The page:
Date of Graduation


Document Type


Degree Type



Eberly College of Arts and Sciences



Committee Chair

Amy L Gentzler

Committee Co-Chair

Barry Edelstein

Committee Member

Aaron Metzger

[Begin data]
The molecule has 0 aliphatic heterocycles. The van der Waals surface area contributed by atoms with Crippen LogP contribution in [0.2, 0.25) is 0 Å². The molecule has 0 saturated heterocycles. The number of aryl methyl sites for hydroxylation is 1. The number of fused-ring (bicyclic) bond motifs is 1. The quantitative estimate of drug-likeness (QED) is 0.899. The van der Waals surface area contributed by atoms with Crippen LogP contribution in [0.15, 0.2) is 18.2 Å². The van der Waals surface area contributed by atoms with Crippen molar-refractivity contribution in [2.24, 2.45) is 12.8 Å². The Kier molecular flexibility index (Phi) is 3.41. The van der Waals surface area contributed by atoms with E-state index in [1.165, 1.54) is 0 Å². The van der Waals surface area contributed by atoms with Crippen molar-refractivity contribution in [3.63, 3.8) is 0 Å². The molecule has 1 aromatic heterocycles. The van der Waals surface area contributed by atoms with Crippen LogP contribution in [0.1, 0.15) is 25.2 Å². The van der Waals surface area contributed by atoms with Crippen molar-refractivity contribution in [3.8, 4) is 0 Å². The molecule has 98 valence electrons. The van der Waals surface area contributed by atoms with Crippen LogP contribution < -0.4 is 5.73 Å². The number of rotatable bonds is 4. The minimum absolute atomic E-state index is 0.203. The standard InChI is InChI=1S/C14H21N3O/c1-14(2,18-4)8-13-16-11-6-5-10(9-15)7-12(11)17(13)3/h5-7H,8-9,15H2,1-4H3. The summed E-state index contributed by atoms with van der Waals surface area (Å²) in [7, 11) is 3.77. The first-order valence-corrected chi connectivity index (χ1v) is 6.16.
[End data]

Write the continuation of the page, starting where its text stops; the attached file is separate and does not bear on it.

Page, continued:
Much is known about outcomes associated with adaptive and maladaptive emotion regulation strategies. However, less research has explored predictors of strategy use. The present study examined perceived effectiveness of strategies (i.e., how effective individuals believe a strategy is at decreasing negative affect or increasing positive affect) as a predictor of strategy use. The sample of 139 adolescents (Mage =15.50, 60.4% male) reported their use of regulatory strategies for positive and negative emotions and how effective they believed each strategy was at changing their emotional state in the desired direction (i.e., more positive, less negative). Strategies were aggregated into adaptive and maladaptive scales for each affective type. Covarying age and gender, four hierarchical linear regression models revealed that perceived effectiveness was significantly associated with strategy use. These findings indicate that adolescents' perceived effectiveness of strategies is a strong predictor of strategy use, which may have important educational and clinical implications.